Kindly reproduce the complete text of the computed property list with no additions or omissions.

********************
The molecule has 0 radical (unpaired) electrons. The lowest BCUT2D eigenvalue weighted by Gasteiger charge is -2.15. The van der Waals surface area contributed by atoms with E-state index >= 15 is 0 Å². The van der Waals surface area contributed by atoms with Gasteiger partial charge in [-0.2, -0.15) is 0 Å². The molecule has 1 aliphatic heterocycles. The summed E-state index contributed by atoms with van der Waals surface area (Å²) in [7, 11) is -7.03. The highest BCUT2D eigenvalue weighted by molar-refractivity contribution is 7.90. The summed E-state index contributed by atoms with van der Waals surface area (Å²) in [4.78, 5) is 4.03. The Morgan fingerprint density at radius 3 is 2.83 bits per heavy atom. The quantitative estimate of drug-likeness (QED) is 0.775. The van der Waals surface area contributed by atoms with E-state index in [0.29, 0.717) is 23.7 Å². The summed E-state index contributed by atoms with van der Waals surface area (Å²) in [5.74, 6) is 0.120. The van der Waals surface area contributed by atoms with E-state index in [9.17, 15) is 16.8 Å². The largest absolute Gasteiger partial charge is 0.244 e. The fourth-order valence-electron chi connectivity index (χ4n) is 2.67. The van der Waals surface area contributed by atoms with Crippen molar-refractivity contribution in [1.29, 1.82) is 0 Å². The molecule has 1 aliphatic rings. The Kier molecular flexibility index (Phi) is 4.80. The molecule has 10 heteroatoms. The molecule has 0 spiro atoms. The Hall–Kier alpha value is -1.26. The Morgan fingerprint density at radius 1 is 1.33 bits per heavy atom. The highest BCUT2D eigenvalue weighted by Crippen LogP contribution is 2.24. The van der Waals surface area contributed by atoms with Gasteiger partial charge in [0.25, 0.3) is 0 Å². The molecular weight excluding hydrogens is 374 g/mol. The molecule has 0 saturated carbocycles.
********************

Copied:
The molecule has 0 radical (unpaired) electrons. The lowest BCUT2D eigenvalue weighted by Gasteiger charge is -2.15. The van der Waals surface area contributed by atoms with E-state index >= 15 is 0 Å². The van der Waals surface area contributed by atoms with Gasteiger partial charge in [-0.2, -0.15) is 0 Å². The molecule has 1 aliphatic heterocycles. The summed E-state index contributed by atoms with van der Waals surface area (Å²) in [7, 11) is -7.03. The highest BCUT2D eigenvalue weighted by molar-refractivity contribution is 7.90. The summed E-state index contributed by atoms with van der Waals surface area (Å²) in [4.78, 5) is 4.03. The Morgan fingerprint density at radius 3 is 2.83 bits per heavy atom. The quantitative estimate of drug-likeness (QED) is 0.775. The van der Waals surface area contributed by atoms with E-state index in [0.29, 0.717) is 23.7 Å². The summed E-state index contributed by atoms with van der Waals surface area (Å²) in [5.74, 6) is 0.120. The van der Waals surface area contributed by atoms with E-state index in [9.17, 15) is 16.8 Å². The largest absolute Gasteiger partial charge is 0.244 e. The fourth-order valence-electron chi connectivity index (χ4n) is 2.67. The van der Waals surface area contributed by atoms with Crippen molar-refractivity contribution in [1.29, 1.82) is 0 Å². The molecule has 1 aliphatic rings. The Kier molecular flexibility index (Phi) is 4.80. The molecule has 10 heteroatoms. The molecule has 0 spiro atoms. The Hall–Kier alpha value is -1.26. The Morgan fingerprint density at radius 1 is 1.33 bits per heavy atom. The highest BCUT2D eigenvalue weighted by Crippen LogP contribution is 2.24. The van der Waals surface area contributed by atoms with Gasteiger partial charge in [0.25, 0.3) is 0 Å². The molecular weight excluding hydrogens is 374 g/mol. The molecule has 0 saturated carbocycles.